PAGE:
Minimally Invasive Glaucoma Surgery—to Remove or Preserve the Trabecular Meshwork: That is the Question?
[Year:2021] [Month:May-August] [Volume:15] [Number:2] [Pages:5] [Pages No:47 - 51]
DOI: 10.5005/jp-journals-10078-1299 | Open Access | How to cite |
Surgical Approach and Outcomes of Uveitic Glaucoma in a Tertiary Hospital
[Year:2021] [Month:May-August] [Volume:15] [Number:2] [Pages:6] [Pages No:52 - 57]
Keywords: Glaucoma filtering surgery, Implant drainage devices, Uveitic glaucoma
DOI: 10.5005/jp-journals-10078-1306 | Open Access | How to cite |
Aim and objective: This study aimed to evaluate the performance of and indication for different surgical techniques in the management of uveitic glaucoma (UG). Materials and methods: A retrospective audit of records of all patients with UG who underwent ≥1 glaucoma surgery, between January 2007 and December 2016. The main outcomes were intraocular pressure (IOP) and the need for antihypertensive medication at each follow-up visit. The total number of surgical interventions needed to control IOP was recorded. Postoperative interventions and complications were analyzed. Results: Forty eyes from 34 patients were assessed. Overall, baseline IOP was 30.7 ± 8.2 mm Hg, and postoperative mean IOP at the last visit was 16.4 ± 2.0 mm Hg, with a mean follow-up of 28 months. Antihypertensive medications were reduced from 2.8 ± 0.8 to 0.8 ± 1.2. During the follow-up, 61.8% of the eyes required only one glaucoma surgery. There was no correlation between the location of uveitis and the total number of glaucoma surgeries required. The greatest IOP reductions were in cases treated with non-penetrating deep sclerectomy (21%), Ahmed valve (23%), and cyclophotocoagulation (CPC) (51%); in cases where an Ahmed implant was the first surgical option, a 43% reduction was achieved. Conclusion: Filtering procedures, glaucoma drainage devices, and CPC are all good options for IOP control in UG, but all are prone to failure over time. With respect to IOP reduction, the safety profile, and postoperative care, Ahmed implants and CPC might be the best first surgical option. Clinical significance: The article highlights the versatility of the surgical techniques required to treat UG, which is one of the most difficult types of glaucoma to manage.
Effect of Topical Dexmedetomidine (0.0055%) on Intraocular Pressure in Healthy Eyes: A Randomized Controlled Trial
[Year:2021] [Month:May-August] [Volume:15] [Number:2] [Pages:6] [Pages No:58 - 63]
Keywords: Dexmedetomidine drops, Glaucoma, Intraocular pressure, Medication
DOI: 10.5005/jp-journals-10078-1310 | Open Access | How to cite |
Aim and objective: Evaluate the short-term safety and efficacy of dexmedetomidine (0.0055%) drops on intraocular pressure (IOP) in healthy eyes. Materials and methods: In this randomized controlled trial, patients with normal eye exams were randomly assigned to receive, in a randomly selected eye, one drop of either balanced salt solution (BSS) or dexmedetomidine (0.0055%). Goldmann applanation tonometry was performed at baseline and then 30 minutes, 4 hours, and 24 hours after drop instillation. Results: Forty-nine eyes of 49 normal volunteers were enrolled in the study, with 21 eyes (group I) receiving BSS and 28 (group II) dexmedetomidine. Both groups were comparable at baseline as far as age and IOP (p = 0.55 for both parameters). Intraocular pressure significantly decreased from baseline in group II at 30 minutes and 4 hours (p = 0.001 and 0.05, respectively). Maximum IOP decrease was obtained at 30 minutes after dexmedetomidine instillation, with a 9% decrease from baseline (mean decrease: 1.15 mm Hg). The percentage of IOP decrease was significantly higher in group II at 30 minutes compared with group I (9 vs 1.1%; p = 0.05). No side effects were recorded. Conclusion: In this pilot study, dexmedetomidine 0.0055% drops have shown good safety and efficacy in lowering IOP in normal healthy volunteers with no history of glaucoma. This medication has a short onset of action, with a 10% reduction of IOP occurring 30 minutes post-instillation. Trial registration number: NCT03690622.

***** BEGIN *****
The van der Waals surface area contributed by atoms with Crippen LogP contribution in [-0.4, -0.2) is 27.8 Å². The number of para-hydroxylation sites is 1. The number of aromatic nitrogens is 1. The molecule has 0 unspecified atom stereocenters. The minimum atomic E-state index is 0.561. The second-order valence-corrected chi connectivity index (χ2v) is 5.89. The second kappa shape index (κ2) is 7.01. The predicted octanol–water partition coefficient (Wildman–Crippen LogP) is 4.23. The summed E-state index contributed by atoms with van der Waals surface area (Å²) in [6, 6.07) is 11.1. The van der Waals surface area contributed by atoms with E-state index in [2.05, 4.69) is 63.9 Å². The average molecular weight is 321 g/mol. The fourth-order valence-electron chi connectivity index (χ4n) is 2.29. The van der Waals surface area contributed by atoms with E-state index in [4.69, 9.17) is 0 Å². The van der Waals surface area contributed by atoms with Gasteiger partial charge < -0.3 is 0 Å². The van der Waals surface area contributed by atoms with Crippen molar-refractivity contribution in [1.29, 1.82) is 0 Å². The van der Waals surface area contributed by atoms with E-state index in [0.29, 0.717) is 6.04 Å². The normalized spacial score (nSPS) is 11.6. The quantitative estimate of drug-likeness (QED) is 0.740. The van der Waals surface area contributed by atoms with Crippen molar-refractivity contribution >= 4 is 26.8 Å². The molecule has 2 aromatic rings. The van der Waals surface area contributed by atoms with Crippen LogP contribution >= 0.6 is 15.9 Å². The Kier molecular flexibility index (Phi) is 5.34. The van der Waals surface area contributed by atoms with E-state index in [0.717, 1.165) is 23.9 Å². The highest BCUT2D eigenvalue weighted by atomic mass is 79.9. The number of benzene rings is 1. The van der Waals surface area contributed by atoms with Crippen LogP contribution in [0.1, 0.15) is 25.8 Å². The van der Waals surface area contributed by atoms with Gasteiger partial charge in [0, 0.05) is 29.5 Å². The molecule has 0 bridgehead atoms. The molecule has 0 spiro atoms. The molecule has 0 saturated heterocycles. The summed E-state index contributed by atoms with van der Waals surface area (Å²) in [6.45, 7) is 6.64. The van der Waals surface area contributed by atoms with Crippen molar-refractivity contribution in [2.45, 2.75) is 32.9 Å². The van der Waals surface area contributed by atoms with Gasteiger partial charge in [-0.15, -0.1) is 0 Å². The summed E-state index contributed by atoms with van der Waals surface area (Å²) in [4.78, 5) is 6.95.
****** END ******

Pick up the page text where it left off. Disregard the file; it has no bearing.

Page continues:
Outcomes of XEN Gel Stent Implantation in the Inferonasal Quadrant after Failed Trabeculectomy
[Year:2021] [Month:May-August] [Volume:15] [Number:2] [Pages:6] [Pages No:64 - 69]
Keywords: Inferonasal quadrant, Minimally invasive glaucoma surgery, Refractory glaucoma, Trabeculectomy, XEN gel stent
DOI: 10.5005/jp-journals-10078-1304 | Open Access | How to cite |
Aim and objective: To evaluate the efficacy and safety of XEN stent implantation in the inferonasal quadrant after prior failed trabeculectomy. Materials and methods: Fourteen open-angle glaucoma patients with prior failed trabeculectomy were recruited to this retrospective study. Implantation of the stent was performed as a stand-alone procedure. The mean follow-up duration was 14.2 months. Best-corrected visual acuity, intraocular pressure (IOP), number of medications, complications, and the requirement for additional procedures were among the outcome measures recorded. Results: Mean IOP reduced by 49.3% from 24.14 ± 2.74 mm Hg preoperatively to 12.23 ± 2.89 mm Hg at month 12 (p < 0.001). Medication usage reduced from 3.71 ± 0.47 medications preoperatively to 1.31 ± 1.55 at month 12 (p = 0.003). Adverse events included transient slight intracameral hemorrhage (5 eyes, 35.7%), second trabeculectomy required (2 eyes, 14.3%), and numerical hypotony (IOP <5 mm Hg, in 3 cases, 21.4%), all of which resolved spontaneously. Six eyes (42.8%) required postoperative bleb needling to further reduce IOP. There were no cases of vision loss, stent exposure, hypotony, lower eyelid malposition, bleb dysesthesia, or bleb-related infection. Conclusion: XEN gel stent implantation in the inferonasal quadrant can be considered a viable surgical option for patients with a history of previously failed trabeculectomy requiring further IOP lowering. Clinical significance: To the best of our knowledge, this is the first case series describing the outcome of inferonasal implantation of XEN gel stent following failed trabeculectomy.